The Legal Technologist February 2020 Issue ELTA feature

The Legal Technologist: featuring legaltech perspective in Hungary & CEE

Press time for the European Legal Technology Association (ELTA) – an organization we are closely affiliated with in Hungary and across the Central Eastern Europe (CEE). In its latest issue released in February 2020, The Legal Technologist featured ELTA Board Members’ and Ambassadors’ (including InvestCEE founder & CEO Orsolya Szabó) perspective on legaltech with a look back at 2019 and a forecast for 2020 – meaningful insights from the various European jurisdictions. Here’s to another exciting year for the European legaltech scene!


LegalTech in 2020: Forecast by the European Legal Tech Association

Given ELTA relies on a strong network of influential legal tech pioneers from all over Europe and beyond, insights by the Board Members and Ambassadors provided a diverse perspective on the state of legaltech across the continent. Contributors from the ELTA network looked back at 2019 to analyse the takeaways and provided forecasts for 2020 for their respective jurisdictions.

The February 2020 issue of The Legal Technolgist features the legaltech perspective from Bulgaria, Croatia, Finland, France, Germany, Greece, Hungary and CEE, Israel, Italy, Netherlands, Russia, Serbia, Spain, Sweden, and the United Kingdom.

The Legal Technologist feature of Hungary & CEE

The analysis and forecast featured in The Legal Technologist with respect to Hungary and the CEE region (page 15) referred back to the findings of the CEE LegalTech Report prepared by our team and released in November 2019. Last year, InvestCEE launched an independent research to determine and quantify the key players that enable digital transformation in the legal service industry across CEE. This report was the first study done by InvestCEE aimed to examine a new market carving out an innovative aspect of legal services, often referred to as newlaw.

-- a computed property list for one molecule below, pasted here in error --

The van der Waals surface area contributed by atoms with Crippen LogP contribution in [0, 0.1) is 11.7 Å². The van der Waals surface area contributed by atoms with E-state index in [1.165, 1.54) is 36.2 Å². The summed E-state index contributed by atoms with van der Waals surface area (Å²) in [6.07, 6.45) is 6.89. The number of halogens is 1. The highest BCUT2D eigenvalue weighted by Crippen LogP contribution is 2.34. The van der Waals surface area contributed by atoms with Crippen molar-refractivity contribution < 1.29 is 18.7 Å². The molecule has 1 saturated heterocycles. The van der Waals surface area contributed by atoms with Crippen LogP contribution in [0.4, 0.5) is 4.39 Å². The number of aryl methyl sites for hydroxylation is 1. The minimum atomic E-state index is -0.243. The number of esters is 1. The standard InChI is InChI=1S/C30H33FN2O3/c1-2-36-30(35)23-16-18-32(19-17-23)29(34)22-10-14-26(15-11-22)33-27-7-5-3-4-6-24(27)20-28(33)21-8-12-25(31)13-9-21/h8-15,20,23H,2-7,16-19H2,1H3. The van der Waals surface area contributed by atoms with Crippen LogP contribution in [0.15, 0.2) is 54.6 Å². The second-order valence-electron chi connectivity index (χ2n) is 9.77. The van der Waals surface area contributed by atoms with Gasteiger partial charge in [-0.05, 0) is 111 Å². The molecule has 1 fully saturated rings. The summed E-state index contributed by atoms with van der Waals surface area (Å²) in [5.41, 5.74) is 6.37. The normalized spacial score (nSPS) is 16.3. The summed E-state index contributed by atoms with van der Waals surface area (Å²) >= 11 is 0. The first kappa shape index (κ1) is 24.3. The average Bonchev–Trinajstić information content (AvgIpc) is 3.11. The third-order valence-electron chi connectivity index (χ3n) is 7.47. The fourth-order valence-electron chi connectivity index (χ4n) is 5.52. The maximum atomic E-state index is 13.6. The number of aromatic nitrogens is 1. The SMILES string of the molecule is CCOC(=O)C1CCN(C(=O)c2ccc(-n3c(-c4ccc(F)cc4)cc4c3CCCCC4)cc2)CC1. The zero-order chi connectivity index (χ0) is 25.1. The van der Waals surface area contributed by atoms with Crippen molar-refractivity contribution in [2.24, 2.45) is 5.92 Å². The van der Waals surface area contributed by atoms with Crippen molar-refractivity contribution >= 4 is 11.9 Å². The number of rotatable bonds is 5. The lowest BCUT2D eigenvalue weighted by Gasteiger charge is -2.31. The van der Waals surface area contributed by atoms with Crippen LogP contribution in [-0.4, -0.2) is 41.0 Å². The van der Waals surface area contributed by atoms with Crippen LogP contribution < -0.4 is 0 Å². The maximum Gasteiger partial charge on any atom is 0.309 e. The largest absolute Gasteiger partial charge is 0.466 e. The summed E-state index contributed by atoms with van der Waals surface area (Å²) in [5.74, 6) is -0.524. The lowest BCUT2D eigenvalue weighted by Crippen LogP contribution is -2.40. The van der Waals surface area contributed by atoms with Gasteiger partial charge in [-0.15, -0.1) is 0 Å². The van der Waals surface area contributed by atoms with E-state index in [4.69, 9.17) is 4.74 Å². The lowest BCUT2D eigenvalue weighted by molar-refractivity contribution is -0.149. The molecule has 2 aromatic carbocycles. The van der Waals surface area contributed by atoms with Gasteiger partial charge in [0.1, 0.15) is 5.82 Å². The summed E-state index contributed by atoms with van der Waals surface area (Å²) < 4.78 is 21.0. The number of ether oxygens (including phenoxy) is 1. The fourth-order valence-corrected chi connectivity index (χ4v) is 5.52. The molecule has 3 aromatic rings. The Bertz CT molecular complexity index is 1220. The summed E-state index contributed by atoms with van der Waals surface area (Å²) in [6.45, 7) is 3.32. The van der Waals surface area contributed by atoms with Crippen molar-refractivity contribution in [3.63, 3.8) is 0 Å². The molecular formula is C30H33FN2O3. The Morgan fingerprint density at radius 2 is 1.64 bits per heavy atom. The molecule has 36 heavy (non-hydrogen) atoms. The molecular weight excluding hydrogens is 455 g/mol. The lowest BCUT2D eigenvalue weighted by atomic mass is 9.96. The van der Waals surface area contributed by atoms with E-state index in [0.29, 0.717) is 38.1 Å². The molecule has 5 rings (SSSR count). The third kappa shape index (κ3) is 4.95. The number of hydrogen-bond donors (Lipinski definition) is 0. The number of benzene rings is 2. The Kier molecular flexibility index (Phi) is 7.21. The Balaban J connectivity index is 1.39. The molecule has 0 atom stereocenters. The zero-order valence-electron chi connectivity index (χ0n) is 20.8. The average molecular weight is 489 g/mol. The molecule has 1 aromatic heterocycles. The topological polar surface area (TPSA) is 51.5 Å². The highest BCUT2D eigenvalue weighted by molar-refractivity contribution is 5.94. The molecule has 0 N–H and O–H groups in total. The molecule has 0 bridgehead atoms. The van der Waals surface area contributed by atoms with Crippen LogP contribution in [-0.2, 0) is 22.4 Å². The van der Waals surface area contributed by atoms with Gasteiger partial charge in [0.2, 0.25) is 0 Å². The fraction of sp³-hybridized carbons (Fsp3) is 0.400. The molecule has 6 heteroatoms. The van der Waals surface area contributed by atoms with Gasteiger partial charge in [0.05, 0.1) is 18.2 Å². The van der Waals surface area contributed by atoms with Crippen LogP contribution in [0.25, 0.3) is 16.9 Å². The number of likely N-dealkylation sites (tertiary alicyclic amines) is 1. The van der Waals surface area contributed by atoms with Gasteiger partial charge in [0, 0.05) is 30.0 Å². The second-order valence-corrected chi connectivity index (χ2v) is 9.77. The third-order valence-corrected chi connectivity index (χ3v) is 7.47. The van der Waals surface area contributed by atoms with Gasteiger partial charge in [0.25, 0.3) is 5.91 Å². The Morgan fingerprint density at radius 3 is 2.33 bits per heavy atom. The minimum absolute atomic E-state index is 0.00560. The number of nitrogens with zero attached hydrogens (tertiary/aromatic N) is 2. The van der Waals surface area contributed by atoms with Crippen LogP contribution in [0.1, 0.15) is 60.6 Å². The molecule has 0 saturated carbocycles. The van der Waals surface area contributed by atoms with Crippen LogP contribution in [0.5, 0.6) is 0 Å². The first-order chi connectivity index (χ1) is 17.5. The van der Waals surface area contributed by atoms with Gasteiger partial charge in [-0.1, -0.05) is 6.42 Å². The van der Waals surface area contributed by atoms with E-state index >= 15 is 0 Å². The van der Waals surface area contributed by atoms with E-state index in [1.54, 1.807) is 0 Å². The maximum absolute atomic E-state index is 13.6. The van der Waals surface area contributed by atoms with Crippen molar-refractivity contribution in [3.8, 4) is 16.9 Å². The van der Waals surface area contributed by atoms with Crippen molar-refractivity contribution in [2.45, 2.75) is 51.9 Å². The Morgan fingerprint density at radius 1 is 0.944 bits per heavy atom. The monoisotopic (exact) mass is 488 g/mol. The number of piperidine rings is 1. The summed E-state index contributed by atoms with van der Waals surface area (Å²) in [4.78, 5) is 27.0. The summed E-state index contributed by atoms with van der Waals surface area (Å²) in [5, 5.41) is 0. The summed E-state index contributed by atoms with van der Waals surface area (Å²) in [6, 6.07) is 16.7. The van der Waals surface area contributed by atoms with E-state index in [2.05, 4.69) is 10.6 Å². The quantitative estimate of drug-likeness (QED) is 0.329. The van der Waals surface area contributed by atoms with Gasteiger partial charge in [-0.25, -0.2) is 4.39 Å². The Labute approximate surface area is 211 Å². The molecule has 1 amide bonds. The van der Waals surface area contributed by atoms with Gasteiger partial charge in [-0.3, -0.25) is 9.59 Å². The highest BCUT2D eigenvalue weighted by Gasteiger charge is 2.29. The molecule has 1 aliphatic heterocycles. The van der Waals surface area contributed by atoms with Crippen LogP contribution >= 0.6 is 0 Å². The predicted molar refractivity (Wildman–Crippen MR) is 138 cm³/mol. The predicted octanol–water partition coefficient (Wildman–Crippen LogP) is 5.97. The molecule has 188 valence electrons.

The 2019 research showed the CEE legaltech market to be an early stage yet dynamically evolving sector. The following findings appeared as most prominent from our study:

  1. Looking at the local jurisdictions, the top contributors of the CEE region are Hungary, Estonia, Poland and the Czech Republic, jointly encompassing almost 70% of the legaltech startups in CEE.
  2. We grouped newlaw players in CEE into three main categories:  
    • startups or scaleups developing software tools for the legal industry at large (i.e., we found their product and service offering to be relevant across the CEE region, potentially even beyond);
    • startups or scaleups developing software tools for a given local jurisdiction only (i.e., country-specific solutions); and
    • innovative legal service providers that perform a range of tasks enabling the growth and expansion of the CEE newlaw ecosystem: studios and boutique firms offering consulting services for the more traditional players of the legal industry. 
  3. Beyond software tools focused on legal service delivery, we identified a number of additional creative tools on the borderline of legaltech that we thought may be worth keeping in mind. While these software tools were not specifically targeted at the legal industry, they provide solutions for professional services generally and could be of interest to lawyers with a knack for innovation. 
  4. Legaltech tools in CEE cover a whole range of tasks. The top categories we identified in the 2019 study were the following: document management, legal drafting automation and/or digital contracting; legal matter, time and/or workflow management; GDPR & data security; legal search & research; and access to justice.
  5. Law firms and corporate legal departments in CEE increasingly experiment with legaltech tools. Some local or regional law firms recognize the potential of new business models to transform the industry and engage with innovative service providers to develop collaborative solutions for clients.

By sourcing and learning to use the right tools, lawyers no longer need to search manually through contracts, case or matter files, and other legal or business databases for key information. Legaltech tools from CEE (and beyond) that help lawyers upskill and perform legal work better, faster and cheaper, will be particularly important not only to watch but also to implement going forward.

About The Legal Technologist

While legal technology is making an enormous impact on legal professions around the world, very little (if anything) is taught at university about the types of technology and how they are used. This magazine aims to give those at the junior end of their legal careers an understanding of how law and technology are converging.

The bi-monthly magazine looks at process improvement, legal innovation and implications on legal practice. It also includes interviews from those in the legal profession or those who support its growth. Looking at the modernisation of legal professions as a global phenomenon, The Legal Technologist also aims to publish articles from authors around the world.

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